1. Not finding help here? Sign up for a free 30min tutor trial with Chegg Tutors
    Dismiss Notice
Dismiss Notice
Join Physics Forums Today!
The friendliest, high quality science and math community on the planet! Everyone who loves science is here!

How to find the coefficient of Friction?

  1. Apr 11, 2013 #1
    1. The problem statement, all variables and given/known data

    A small 15 kg cardboard box is thrown across a level floor. It slides a distance of 7.0 m, stopping in 3.3 s. What is the coefficient of friction between the box and the floor?

    2. Relevant equations



    3. The attempt at a solution

    I didn't know how to do it. I just drew a free-body diagram of it. :|
     
  2. jcsd
  3. Apr 11, 2013 #2

    haruspex

    User Avatar
    Science Advisor
    Homework Helper
    Gold Member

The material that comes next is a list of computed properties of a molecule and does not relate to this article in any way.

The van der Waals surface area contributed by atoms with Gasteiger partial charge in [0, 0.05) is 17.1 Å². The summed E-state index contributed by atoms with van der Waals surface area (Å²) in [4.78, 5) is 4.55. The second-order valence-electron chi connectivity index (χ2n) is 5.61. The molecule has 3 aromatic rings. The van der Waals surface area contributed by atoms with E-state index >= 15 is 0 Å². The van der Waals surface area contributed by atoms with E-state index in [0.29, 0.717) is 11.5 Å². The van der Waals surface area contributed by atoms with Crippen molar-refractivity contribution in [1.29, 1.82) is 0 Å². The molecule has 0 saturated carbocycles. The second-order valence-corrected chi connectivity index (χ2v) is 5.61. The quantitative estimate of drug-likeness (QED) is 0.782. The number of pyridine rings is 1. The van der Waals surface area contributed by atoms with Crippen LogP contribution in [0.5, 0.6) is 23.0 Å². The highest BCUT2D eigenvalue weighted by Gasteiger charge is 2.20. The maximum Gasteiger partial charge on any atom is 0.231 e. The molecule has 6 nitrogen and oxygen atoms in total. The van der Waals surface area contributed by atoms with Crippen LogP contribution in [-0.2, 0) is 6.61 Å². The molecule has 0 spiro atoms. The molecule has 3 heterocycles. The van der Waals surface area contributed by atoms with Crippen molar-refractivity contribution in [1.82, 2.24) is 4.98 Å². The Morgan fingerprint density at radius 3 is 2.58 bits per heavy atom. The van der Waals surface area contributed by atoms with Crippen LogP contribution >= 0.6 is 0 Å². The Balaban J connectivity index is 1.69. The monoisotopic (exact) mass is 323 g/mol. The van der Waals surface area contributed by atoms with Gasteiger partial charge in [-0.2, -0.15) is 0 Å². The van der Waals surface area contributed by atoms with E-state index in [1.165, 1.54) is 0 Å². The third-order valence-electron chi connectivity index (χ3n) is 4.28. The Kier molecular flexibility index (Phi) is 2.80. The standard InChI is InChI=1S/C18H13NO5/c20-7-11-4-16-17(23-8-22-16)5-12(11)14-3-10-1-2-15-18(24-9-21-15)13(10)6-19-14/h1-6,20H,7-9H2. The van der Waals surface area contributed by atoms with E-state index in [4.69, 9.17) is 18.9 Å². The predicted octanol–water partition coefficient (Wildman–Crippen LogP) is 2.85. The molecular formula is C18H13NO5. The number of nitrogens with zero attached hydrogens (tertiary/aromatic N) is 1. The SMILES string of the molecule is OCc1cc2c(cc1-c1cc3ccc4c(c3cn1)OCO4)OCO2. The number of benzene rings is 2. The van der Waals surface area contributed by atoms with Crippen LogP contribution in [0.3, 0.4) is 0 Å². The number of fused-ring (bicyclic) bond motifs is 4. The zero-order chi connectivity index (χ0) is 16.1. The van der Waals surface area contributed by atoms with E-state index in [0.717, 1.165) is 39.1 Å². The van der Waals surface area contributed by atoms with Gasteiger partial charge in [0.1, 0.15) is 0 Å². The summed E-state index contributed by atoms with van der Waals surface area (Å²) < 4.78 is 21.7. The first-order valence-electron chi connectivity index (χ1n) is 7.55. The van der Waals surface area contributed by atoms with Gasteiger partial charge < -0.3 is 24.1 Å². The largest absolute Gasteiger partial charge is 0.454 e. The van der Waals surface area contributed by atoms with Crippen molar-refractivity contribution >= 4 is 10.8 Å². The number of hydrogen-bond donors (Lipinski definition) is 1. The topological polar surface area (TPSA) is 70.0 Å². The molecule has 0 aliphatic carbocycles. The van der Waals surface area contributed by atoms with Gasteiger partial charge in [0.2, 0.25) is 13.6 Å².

2016 Award

    What forces do you have in your FBD? What is the deceleration (a) according to your forces equation and (b) according to the given data?
     
  4. Apr 11, 2013 #3
    The forces I have on my FBD is the force of gravity, normal force, and force of friction.

    As for deceleration, it is not given...
     
  5. Apr 11, 2013 #4

    haruspex

    User Avatar
    Science Advisor
    Homework Helper
    Gold Member
    2016 Award

    You know the equation ƩF=ma, right? Apply this in the horizontal and vertical directions to obtain two equations.
     
  6. Apr 11, 2013 #5

    rude man

    User Avatar
    Homework Helper
    Gold Member

    What's the average speed? So then what's the initial speed?
    Then, can we equate initial k.e. with friction energy loss to compute the friction coefficient?
     
  7. Apr 11, 2013 #6
    If you have t, d, and vf, you can find the deceleration using kinematics.

    Since you have all three of these, finding deceleration is quite simple.

    d=vft+[itex]\frac{1}{2}[/itex]at2
     
Know someone interested in this topic? Share this thread via Reddit, Google+, Twitter, or Facebook

Have something to add?
Draft saved Draft deleted